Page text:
I remember looking at that gelding's behavior with Linda Parelli and realizing there were distinct similarities between it and behavior being exhibited by one of my young stallions. I immediately wondered how her fix would compare to what had been done to correct the behavior of my horse.
While normally I would have such issues long since corrected, the events of the last two years had resulted in little of the schooling necessary to fix such behavior. Not enough turnout over the course of the winter and handling by someone lacking experience had contributed to the situation also, despite the fact the horse is a kind, sweet horse.
Horses cannot be expected to do what they have not been taught. That was clearly the problem with my horse but, regardless of its origin, it made the horse unsafe and therefore at risk. Big unruly horses are undesirable despite their disposition. Both of these horses needed intervention to make them safe.
Thinking from the perspective of Parelli's horsenality there were lots of differences between the two horses. The gelding seemed to be a dull type of horse while my young stallion is very sensitive and excitable. My horse is smart as a whip and the quarter horse before me seemed slow in comparison. While I don't really get the right brain, left brain thing, I believe between the gelding and my stallion there would be one of each. Yet both exhibited the same behavior of charging forward as an evasive maneuver.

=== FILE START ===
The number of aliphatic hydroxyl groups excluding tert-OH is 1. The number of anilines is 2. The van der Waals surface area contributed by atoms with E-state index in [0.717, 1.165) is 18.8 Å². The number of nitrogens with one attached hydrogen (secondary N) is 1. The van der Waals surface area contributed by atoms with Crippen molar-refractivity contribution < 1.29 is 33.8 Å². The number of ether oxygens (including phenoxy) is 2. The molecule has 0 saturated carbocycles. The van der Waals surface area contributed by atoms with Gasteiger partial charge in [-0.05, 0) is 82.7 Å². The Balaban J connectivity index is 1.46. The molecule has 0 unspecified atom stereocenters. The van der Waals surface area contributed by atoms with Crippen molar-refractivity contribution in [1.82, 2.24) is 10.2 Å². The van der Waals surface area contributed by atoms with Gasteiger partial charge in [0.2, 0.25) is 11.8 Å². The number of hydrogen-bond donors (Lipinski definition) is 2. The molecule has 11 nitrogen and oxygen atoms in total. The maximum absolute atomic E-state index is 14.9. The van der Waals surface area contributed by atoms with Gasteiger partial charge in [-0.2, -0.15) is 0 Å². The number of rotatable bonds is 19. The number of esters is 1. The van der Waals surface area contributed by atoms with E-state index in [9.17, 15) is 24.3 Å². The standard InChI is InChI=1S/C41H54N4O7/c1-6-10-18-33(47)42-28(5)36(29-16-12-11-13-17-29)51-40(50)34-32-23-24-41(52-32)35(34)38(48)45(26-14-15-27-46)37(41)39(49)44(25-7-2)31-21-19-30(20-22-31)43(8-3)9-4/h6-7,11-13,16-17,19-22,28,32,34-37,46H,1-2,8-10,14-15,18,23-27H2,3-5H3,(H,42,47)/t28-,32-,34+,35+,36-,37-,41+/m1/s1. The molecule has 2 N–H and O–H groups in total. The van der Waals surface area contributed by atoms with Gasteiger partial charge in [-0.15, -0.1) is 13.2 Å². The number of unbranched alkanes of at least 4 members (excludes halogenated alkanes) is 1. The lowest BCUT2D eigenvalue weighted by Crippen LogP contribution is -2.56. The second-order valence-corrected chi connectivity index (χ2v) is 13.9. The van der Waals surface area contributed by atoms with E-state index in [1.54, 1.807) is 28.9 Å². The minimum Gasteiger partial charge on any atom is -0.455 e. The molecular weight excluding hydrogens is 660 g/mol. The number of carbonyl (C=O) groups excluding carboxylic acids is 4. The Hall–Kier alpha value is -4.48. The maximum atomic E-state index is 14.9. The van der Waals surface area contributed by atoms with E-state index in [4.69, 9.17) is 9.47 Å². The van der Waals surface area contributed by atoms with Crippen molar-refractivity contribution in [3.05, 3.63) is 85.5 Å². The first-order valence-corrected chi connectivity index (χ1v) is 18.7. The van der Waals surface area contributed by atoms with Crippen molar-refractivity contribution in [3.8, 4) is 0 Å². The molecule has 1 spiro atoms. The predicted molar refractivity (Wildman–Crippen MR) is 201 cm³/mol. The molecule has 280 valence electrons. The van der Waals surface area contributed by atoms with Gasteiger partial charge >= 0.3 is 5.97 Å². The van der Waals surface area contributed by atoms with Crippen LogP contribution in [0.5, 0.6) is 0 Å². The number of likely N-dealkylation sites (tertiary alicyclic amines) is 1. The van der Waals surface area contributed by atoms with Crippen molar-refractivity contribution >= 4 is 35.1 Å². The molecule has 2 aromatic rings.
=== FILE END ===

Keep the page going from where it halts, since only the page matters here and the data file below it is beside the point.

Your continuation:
This behavior makes sense in the scheme of things. As flight animals, avoidance is innate. Given a hole to slip through a horse is going to take it no matter what other circumstances play into it. Looking for the easiest way is not some character flaw but the way Mother Nature designed horses and people who understand that have another tool in controlling inappropriate behavior.
The motivation of each horse was different. The gelding was resistant to following direction while my horse's behavior was more about containing pent up energy. The stallion was so full of himself he didn't really know how to contain himself and whatever cues he has been previously taught had been long since dulled. The gelding's behavior had been enabled by an inexperienced handler and he intended to do what he could to exploit her while my horse just didn't get what was expected of him and hates being in trouble of any kind.
In terms of the horse/human relationship, I would call the gelding an under achiever wanting his own way regardless of his handler's needs. My young stallion is an over achiever who tries hard to please. He can get insecure if he realizes he is doing something wrong but doesn't understand what that something is. That insecurity can fuel the flames and make learning difficult. It is imperative to have this horse calm so he can learn. Anything that excites him when you are trying to teach him will only get in the way.
Both horses were avoiding doing what was asked by rushing forward with a great amount of bravado although the gelding understood what he was being asked to do while my horse did not. The latter comment might seem counter intuitive considering my belief the stallion learns quicker than the gelding but it is just another example of how two different horses can exhibit exactly the same behavior for totally different reasons. The importance of understanding the differences aids in choosing what will work to teach each individual how to do the right thing.
To be continued....